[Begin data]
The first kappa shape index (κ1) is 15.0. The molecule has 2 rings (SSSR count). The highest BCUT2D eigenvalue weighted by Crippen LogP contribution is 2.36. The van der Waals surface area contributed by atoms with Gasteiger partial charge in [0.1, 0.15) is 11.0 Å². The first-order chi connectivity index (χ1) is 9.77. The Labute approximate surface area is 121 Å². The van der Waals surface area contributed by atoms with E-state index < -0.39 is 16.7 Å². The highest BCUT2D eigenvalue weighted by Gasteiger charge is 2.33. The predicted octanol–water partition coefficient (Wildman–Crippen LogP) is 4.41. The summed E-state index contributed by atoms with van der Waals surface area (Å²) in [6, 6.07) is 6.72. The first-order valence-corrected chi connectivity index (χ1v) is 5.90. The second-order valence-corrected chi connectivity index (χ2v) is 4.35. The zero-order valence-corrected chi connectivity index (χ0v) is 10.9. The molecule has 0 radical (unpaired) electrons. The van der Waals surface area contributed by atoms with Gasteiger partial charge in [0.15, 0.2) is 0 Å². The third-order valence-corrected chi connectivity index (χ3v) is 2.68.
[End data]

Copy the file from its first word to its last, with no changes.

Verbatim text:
The first kappa shape index (κ1) is 15.0. The molecule has 2 rings (SSSR count). The highest BCUT2D eigenvalue weighted by Crippen LogP contribution is 2.36. The van der Waals surface area contributed by atoms with Gasteiger partial charge in [0.1, 0.15) is 11.0 Å². The first-order chi connectivity index (χ1) is 9.77. The Labute approximate surface area is 121 Å². The van der Waals surface area contributed by atoms with E-state index < -0.39 is 16.7 Å². The highest BCUT2D eigenvalue weighted by Gasteiger charge is 2.33. The predicted octanol–water partition coefficient (Wildman–Crippen LogP) is 4.41. The summed E-state index contributed by atoms with van der Waals surface area (Å²) in [6, 6.07) is 6.72. The first-order valence-corrected chi connectivity index (χ1v) is 5.90. The second-order valence-corrected chi connectivity index (χ2v) is 4.35. The zero-order valence-corrected chi connectivity index (χ0v) is 10.9. The molecule has 0 radical (unpaired) electrons. The van der Waals surface area contributed by atoms with Gasteiger partial charge in [0.15, 0.2) is 0 Å². The third-order valence-corrected chi connectivity index (χ3v) is 2.68.